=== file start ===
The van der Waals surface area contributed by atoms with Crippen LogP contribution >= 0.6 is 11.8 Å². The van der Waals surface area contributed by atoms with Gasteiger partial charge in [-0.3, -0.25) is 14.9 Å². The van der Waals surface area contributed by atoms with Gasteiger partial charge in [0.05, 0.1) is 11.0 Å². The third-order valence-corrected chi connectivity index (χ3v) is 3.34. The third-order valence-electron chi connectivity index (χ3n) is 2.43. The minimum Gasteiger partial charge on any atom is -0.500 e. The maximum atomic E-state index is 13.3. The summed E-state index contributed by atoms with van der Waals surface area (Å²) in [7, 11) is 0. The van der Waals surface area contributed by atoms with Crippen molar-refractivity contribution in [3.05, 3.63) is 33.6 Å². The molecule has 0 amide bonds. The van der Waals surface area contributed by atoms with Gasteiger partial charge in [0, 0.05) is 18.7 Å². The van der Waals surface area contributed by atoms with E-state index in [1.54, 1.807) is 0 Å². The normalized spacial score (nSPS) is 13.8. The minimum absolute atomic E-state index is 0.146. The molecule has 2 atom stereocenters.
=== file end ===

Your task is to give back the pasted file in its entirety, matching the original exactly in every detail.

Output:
The van der Waals surface area contributed by atoms with Crippen LogP contribution >= 0.6 is 11.8 Å². The van der Waals surface area contributed by atoms with Gasteiger partial charge in [-0.3, -0.25) is 14.9 Å². The van der Waals surface area contributed by atoms with Gasteiger partial charge in [0.05, 0.1) is 11.0 Å². The third-order valence-corrected chi connectivity index (χ3v) is 3.34. The third-order valence-electron chi connectivity index (χ3n) is 2.43. The minimum Gasteiger partial charge on any atom is -0.500 e. The maximum atomic E-state index is 13.3. The summed E-state index contributed by atoms with van der Waals surface area (Å²) in [7, 11) is 0. The van der Waals surface area contributed by atoms with Crippen molar-refractivity contribution in [3.05, 3.63) is 33.6 Å². The molecule has 0 amide bonds. The van der Waals surface area contributed by atoms with Gasteiger partial charge in [0, 0.05) is 18.7 Å². The van der Waals surface area contributed by atoms with E-state index in [1.54, 1.807) is 0 Å². The normalized spacial score (nSPS) is 13.8. The minimum absolute atomic E-state index is 0.146. The molecule has 2 atom stereocenters.